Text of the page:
Say you're from Iowa. Your sister lives in South Florida, she's married to a Cuban, and you're taking the opportunity to get out of the snow and party in Miami at his family's house this Christmas.
You show up in socks and sandals, cargo shorts, and a Hawaiian shirt, with a used Vicente Fernandez CD you bought at a corner store in Little Havana in your hand.
Your sister and her husband greet you at the door with a machete and a syringe. They lead you into the kitchen, and lying splayed out on the counter-top is a 100-pound pig that's just had its backbone split between the shoulder blades, and been cut open and pumped so full of mojo sauce you'd think the pig itself was looking forward to the way it was going to taste.
That's where the caja china comes in. The caja china is an outdoor roasting oven that uses coal placed above the meat for cooking. The meat goes inside the box on a rack, and the coal goes above it, on a metal shelf.
In Spanish, caja china means Chinese box. It supposedly gets its name from the Chinese railroad workers in Cuba who inspired the box's development with their own, similar device. We have not substantiated that claim, and cannot vouch for it, but it does make for a good story.
The box simulates the act of pit roasting, because it's easier to buy a box than dig a hole.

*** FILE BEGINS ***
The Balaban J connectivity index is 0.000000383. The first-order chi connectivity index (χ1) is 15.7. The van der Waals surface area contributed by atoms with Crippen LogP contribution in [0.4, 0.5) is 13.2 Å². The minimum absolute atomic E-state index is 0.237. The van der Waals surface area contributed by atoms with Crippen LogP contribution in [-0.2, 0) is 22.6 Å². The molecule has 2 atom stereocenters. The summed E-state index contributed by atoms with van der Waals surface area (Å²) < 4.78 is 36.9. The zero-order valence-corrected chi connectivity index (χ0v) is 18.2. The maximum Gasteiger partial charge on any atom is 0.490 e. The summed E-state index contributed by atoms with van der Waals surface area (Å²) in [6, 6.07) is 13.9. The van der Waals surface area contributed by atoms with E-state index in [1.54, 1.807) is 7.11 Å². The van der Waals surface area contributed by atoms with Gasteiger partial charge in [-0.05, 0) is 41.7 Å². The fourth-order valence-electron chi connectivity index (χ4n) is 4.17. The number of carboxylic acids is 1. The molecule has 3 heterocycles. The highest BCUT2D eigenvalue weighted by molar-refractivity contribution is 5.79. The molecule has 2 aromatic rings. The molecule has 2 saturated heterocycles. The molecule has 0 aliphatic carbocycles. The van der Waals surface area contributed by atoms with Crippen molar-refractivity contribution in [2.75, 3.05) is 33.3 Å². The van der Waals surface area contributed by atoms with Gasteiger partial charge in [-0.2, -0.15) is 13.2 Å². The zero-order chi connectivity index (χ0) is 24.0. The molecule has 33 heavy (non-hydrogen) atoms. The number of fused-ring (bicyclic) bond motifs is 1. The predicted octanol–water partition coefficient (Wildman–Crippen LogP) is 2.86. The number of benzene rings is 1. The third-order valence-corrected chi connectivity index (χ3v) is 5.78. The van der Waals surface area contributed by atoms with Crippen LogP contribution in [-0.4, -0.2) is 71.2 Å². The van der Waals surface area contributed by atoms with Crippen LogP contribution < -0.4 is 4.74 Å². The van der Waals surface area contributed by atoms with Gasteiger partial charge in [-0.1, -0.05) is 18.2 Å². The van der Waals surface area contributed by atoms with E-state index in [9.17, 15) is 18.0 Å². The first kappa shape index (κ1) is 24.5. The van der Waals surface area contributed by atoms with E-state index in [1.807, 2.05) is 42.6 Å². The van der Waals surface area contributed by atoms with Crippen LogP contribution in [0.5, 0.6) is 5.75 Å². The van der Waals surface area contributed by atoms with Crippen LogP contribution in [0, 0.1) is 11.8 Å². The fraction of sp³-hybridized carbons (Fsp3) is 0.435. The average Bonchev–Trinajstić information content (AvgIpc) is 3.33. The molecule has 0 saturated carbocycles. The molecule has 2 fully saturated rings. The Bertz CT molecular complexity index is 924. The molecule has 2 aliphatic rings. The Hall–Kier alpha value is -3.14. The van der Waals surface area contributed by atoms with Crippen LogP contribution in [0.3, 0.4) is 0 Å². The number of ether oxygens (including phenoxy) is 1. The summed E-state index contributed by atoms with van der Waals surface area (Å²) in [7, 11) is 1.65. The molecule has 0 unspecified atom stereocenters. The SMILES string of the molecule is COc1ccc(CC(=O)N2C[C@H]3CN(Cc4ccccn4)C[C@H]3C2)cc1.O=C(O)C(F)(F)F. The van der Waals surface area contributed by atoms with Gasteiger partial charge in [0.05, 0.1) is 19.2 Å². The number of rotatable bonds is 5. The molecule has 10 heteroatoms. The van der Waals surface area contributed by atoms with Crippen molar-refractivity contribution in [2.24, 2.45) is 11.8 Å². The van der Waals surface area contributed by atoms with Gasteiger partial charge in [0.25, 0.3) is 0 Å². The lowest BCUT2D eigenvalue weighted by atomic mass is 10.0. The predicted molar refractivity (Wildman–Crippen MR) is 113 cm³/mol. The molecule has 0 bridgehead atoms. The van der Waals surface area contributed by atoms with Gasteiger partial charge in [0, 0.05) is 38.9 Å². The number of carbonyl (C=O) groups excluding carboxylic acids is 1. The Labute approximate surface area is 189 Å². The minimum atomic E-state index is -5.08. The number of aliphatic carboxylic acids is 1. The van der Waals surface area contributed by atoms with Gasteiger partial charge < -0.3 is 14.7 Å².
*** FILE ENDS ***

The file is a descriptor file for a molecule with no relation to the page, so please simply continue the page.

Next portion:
A Cuban-style pig roast may occur for any number of holidays and special occasions, but it may well be most popular on Noche Buena, or Christmas Eve, when tradition holds that families and friends get together for an all night feast and celebration.
La caja china works by circulating hot air around the meat, no fire ever actually touches it. It can roast a 50-pound pig in a little over three and a half hours. It's prodigious roast rate may be what makes it famous.
The box is also sometimes called an asadero. Our research shows that one of the primary manufacturers of this type of grill is a Miami-based company called La Caja China. They are famous for their version of the box, and we are proud to count them as Dade County representers.
The caja china meets the main requirement of cooking method for Cuban-style roast pork, or lechon asado as it's called in Spanish, by properly crisping the skin. If you cook a Christmas pig and the skin ain't crispy, Santa's not coming.
Happy Holidays! Here's a video of la caja china in action.
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